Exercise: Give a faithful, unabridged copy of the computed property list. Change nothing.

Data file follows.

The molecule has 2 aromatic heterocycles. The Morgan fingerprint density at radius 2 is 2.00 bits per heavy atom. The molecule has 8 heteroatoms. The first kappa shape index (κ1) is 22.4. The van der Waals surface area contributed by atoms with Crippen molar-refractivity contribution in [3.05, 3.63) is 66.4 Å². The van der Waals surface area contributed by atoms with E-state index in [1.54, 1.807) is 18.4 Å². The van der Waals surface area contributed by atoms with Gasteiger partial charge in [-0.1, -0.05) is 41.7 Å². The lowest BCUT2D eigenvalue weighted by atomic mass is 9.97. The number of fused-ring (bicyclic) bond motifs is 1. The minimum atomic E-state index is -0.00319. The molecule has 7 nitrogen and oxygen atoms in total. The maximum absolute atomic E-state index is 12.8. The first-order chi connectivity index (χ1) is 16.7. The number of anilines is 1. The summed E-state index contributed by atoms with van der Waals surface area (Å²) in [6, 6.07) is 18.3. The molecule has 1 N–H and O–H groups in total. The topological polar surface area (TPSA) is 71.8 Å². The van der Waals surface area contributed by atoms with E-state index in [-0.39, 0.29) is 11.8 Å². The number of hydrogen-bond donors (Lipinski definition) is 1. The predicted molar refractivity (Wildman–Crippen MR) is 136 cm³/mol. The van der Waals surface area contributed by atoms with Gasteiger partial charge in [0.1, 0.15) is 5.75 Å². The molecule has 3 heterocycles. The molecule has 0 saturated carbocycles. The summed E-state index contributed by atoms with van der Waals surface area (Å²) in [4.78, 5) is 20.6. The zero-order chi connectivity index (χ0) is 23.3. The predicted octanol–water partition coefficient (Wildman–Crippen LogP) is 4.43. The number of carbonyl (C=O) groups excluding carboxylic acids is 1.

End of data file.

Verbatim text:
The molecule has 2 aromatic heterocycles. The Morgan fingerprint density at radius 2 is 2.00 bits per heavy atom. The molecule has 8 heteroatoms. The first kappa shape index (κ1) is 22.4. The van der Waals surface area contributed by atoms with Crippen molar-refractivity contribution in [3.05, 3.63) is 66.4 Å². The van der Waals surface area contributed by atoms with E-state index in [1.54, 1.807) is 18.4 Å². The van der Waals surface area contributed by atoms with Gasteiger partial charge in [-0.1, -0.05) is 41.7 Å². The lowest BCUT2D eigenvalue weighted by atomic mass is 9.97. The number of fused-ring (bicyclic) bond motifs is 1. The minimum atomic E-state index is -0.00319. The molecule has 7 nitrogen and oxygen atoms in total. The maximum absolute atomic E-state index is 12.8. The first-order chi connectivity index (χ1) is 16.7. The number of anilines is 1. The summed E-state index contributed by atoms with van der Waals surface area (Å²) in [6, 6.07) is 18.3. The molecule has 1 N–H and O–H groups in total. The topological polar surface area (TPSA) is 71.8 Å². The van der Waals surface area contributed by atoms with E-state index in [-0.39, 0.29) is 11.8 Å². The number of hydrogen-bond donors (Lipinski definition) is 1. The predicted molar refractivity (Wildman–Crippen MR) is 136 cm³/mol. The van der Waals surface area contributed by atoms with Gasteiger partial charge in [0.1, 0.15) is 5.75 Å². The molecule has 3 heterocycles. The molecule has 0 saturated carbocycles. The summed E-state index contributed by atoms with van der Waals surface area (Å²) in [4.78, 5) is 20.6. The zero-order chi connectivity index (χ0) is 23.3. The predicted octanol–water partition coefficient (Wildman–Crippen LogP) is 4.43. The number of carbonyl (C=O) groups excluding carboxylic acids is 1.